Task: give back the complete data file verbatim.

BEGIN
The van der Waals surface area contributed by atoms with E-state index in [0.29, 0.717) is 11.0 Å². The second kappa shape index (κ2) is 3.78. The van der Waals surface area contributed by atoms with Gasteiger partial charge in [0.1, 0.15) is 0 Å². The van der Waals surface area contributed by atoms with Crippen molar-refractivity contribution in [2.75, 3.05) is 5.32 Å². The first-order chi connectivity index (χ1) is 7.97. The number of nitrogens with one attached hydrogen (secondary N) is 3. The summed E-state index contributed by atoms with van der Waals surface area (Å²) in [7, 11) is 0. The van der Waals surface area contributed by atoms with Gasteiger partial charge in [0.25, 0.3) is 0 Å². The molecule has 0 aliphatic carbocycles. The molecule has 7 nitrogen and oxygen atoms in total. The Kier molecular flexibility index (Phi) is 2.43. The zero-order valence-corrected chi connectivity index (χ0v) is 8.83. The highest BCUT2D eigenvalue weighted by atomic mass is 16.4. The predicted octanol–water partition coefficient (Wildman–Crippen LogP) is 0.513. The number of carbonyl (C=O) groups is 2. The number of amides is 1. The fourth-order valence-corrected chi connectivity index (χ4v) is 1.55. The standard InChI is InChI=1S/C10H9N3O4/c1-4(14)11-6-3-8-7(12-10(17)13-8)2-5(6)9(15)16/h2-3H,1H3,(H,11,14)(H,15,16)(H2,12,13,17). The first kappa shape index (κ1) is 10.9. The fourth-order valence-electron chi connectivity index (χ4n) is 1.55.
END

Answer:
The van der Waals surface area contributed by atoms with E-state index in [0.29, 0.717) is 11.0 Å². The second kappa shape index (κ2) is 3.78. The van der Waals surface area contributed by atoms with Gasteiger partial charge in [0.1, 0.15) is 0 Å². The van der Waals surface area contributed by atoms with Crippen molar-refractivity contribution in [2.75, 3.05) is 5.32 Å². The first-order chi connectivity index (χ1) is 7.97. The number of nitrogens with one attached hydrogen (secondary N) is 3. The summed E-state index contributed by atoms with van der Waals surface area (Å²) in [7, 11) is 0. The van der Waals surface area contributed by atoms with Gasteiger partial charge in [0.25, 0.3) is 0 Å². The molecule has 0 aliphatic carbocycles. The molecule has 7 nitrogen and oxygen atoms in total. The Kier molecular flexibility index (Phi) is 2.43. The zero-order valence-corrected chi connectivity index (χ0v) is 8.83. The highest BCUT2D eigenvalue weighted by atomic mass is 16.4. The predicted octanol–water partition coefficient (Wildman–Crippen LogP) is 0.513. The number of carbonyl (C=O) groups is 2. The number of amides is 1. The fourth-order valence-corrected chi connectivity index (χ4v) is 1.55. The standard InChI is InChI=1S/C10H9N3O4/c1-4(14)11-6-3-8-7(12-10(17)13-8)2-5(6)9(15)16/h2-3H,1H3,(H,11,14)(H,15,16)(H2,12,13,17). The first kappa shape index (κ1) is 10.9. The fourth-order valence-electron chi connectivity index (χ4n) is 1.55.